What is a Diagonal Spread?

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What is a Diagonal Spread?

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A diagonal spread is a stock option strategy whereby an investor opts to buy and sell two different option holdings within the same class of stocks at different strike prices and with different expiration dates. A diagonal spread, therefore, is predicated upon buying and selling two calls, or purchase rights, as well as buying and selling two puts, or selling rights, of the same options simultaneously. The term diagonal spread is unique to stock options. A stock option is permission, granted by a signed contract, to the legal holder of a share or shares of stock by the company issuing the stock(s) to purchase the company’s stock at a specific price stated on the option contract and within a specific time frame. Stock options are purchased — in some cases earned — rights to take advantage of a stock’s future dividends if the price of the stock rises or risk that advantage if the price falls at the end of the expiration date of the contract. A diagonal spread is designed to defray risk

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A diagonal spread is a spread that allows you to produce a monthly income from the stock market and at the same time being able to profit from appreciation or depreciation in the stock. Ok so how does it work? Simply put you buy an option that will not expire for many months. You also sell an option that will expire in the front month. For example say you buy a call option 10 months out for $12. Then you sell a front month call with a higher strike price for $2. Initially you would be down $10, but if you kept selling front calls every month for the 10 months you could be profitable. Let’s say that you sell a front month call every month for 10 months. You make $2 every month and sell a total of $20. That is great, considering you paid $12 and sold $20 worth of calls. That would give you a profit of $8 or 66% after just 10 months, if everything went well. If the stock falls or if you are about to be called out you can easily buy back the option you have sold or sell the option you have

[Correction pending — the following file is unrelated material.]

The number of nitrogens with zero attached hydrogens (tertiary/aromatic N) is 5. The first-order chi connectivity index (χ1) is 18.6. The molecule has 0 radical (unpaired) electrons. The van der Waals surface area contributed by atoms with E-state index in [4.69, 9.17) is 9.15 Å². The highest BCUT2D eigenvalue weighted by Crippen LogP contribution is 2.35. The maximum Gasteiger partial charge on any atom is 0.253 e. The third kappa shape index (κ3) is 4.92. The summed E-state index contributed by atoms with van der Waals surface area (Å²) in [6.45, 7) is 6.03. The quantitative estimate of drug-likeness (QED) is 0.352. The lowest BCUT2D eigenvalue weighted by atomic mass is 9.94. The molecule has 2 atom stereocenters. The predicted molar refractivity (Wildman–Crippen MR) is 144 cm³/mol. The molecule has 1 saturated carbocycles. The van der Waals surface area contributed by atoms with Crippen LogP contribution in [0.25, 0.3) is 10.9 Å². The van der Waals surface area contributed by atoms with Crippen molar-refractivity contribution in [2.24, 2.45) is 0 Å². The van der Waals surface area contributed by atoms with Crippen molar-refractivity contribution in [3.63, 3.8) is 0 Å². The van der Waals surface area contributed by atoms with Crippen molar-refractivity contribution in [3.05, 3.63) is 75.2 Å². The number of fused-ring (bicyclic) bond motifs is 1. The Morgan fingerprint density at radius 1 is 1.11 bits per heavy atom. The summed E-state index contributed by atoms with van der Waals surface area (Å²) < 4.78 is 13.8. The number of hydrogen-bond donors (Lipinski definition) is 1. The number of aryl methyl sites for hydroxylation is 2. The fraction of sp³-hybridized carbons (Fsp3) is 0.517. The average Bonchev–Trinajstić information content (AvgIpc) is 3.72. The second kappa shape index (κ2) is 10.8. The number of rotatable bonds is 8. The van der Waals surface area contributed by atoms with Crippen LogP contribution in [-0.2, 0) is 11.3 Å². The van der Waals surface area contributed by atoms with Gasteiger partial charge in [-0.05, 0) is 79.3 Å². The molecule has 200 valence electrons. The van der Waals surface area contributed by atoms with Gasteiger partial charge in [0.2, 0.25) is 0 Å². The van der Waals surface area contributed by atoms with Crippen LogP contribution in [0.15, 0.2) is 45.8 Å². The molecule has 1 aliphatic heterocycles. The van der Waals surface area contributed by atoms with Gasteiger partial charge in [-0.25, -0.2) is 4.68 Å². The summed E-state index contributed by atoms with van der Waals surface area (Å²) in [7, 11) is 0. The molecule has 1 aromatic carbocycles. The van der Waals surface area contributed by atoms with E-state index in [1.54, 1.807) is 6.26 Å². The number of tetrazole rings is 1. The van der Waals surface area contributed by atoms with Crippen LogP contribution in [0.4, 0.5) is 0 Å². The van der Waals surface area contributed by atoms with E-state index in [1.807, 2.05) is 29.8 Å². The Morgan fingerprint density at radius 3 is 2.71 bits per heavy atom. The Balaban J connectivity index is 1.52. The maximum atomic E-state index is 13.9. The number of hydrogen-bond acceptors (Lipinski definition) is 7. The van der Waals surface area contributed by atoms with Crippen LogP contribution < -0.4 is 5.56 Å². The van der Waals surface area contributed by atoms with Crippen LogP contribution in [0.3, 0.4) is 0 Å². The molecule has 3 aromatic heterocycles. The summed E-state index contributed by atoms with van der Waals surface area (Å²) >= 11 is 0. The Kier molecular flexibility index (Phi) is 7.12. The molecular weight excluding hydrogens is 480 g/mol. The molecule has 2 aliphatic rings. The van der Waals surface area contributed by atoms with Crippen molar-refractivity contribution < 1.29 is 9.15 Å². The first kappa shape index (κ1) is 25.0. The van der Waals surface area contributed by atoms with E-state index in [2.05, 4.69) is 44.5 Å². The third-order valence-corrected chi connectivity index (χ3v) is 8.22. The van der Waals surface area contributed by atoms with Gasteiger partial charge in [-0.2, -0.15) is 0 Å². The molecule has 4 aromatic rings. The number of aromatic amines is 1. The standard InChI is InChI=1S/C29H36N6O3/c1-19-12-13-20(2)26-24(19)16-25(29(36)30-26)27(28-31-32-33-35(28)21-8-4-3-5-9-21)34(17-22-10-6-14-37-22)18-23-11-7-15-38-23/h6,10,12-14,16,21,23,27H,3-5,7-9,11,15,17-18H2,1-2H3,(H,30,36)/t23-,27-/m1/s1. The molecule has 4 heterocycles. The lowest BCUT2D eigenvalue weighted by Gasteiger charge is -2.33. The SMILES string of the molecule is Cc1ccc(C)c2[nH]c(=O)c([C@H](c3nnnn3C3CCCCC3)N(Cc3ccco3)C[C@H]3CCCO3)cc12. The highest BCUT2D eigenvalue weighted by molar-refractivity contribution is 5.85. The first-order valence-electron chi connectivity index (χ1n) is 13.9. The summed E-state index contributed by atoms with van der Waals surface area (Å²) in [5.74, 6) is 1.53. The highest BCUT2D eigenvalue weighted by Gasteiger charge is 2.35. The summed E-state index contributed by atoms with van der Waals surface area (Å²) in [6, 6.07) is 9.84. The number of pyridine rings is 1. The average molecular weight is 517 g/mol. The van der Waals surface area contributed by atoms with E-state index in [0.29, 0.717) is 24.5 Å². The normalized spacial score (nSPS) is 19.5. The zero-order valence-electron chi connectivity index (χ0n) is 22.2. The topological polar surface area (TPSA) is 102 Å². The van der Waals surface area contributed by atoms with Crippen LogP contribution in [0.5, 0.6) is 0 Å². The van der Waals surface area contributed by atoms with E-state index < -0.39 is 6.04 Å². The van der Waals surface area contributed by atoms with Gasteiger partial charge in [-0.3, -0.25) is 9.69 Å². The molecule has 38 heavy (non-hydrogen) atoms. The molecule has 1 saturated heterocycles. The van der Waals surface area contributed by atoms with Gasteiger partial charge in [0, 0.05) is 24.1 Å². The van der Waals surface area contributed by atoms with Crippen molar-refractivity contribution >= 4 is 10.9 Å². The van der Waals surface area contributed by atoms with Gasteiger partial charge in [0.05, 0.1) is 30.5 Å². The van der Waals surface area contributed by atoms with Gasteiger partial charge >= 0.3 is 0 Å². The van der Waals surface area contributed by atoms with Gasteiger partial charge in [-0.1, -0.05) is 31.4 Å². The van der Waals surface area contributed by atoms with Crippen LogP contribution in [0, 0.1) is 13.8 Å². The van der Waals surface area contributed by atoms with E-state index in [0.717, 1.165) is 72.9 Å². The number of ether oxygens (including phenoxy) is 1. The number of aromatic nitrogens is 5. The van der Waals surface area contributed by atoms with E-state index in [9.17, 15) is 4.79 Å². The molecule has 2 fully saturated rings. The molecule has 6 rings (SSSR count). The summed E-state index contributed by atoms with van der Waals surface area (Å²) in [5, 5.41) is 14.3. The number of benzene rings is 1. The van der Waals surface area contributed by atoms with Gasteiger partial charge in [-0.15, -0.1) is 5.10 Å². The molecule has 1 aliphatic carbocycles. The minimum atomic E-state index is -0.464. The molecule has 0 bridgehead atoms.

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Posted by Pete Stolcers on November 4 In today’s option trading blog I will dicsuss diagonal spreads. A diagonal spread combines an equal number of longer term options and shorter term options with different strike prices. The term actually comes from the way the options were listed in the newspaper. If you connected the two strikes, a diagonal line would run across the page. In a traditional sense, you are long the longer term option (the anchor leg of the spread) and it is closer to the money. By rule and regulation any other combination would involve considerable margin. For instance, if you were long a May 65 call and short an August 80 call, the August 80 call would be considered naked. That would require the highest level of option trading approval from your brokerage firm and considerable margin would be posted. If you were short the May 65 calls and long the August 80 calls, the position is covered, but you would have to satisfy the 15 point margin requirement (difference betwe

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Stock And Option Trading. . Swing Trading The $17 Stock Trading System var infolink_pid = 9198; var infolink_link_color = ‘009900’; var infolink_title_color = ‘252667’; var infolink_text_color = ‘000000’; var infolink_ad_link_color = ‘24951E’; var infolink_ad_effect_type = 0; var infolink_pid = 9198; The Diagonal spread can be a very effective way to pull monthly income out of the stock market and keep have long term gain as well. The Diagonal spread strategy is very similar to the covered call strategy. The only difference between the two is that covered calls involves buying the stock, this strategy involves buying the leap. Let us look at an example. We were looking at RTP. It was trading at $275. The stock looked like a good buy. So we decided to buy the $250 leap 2 years away. This cost you $100. Although we are long term bullish on it we also didnt think this stock would reach $300 in the near future. So you sell a short term $300 call for $5. This makes us an instant $5. If the

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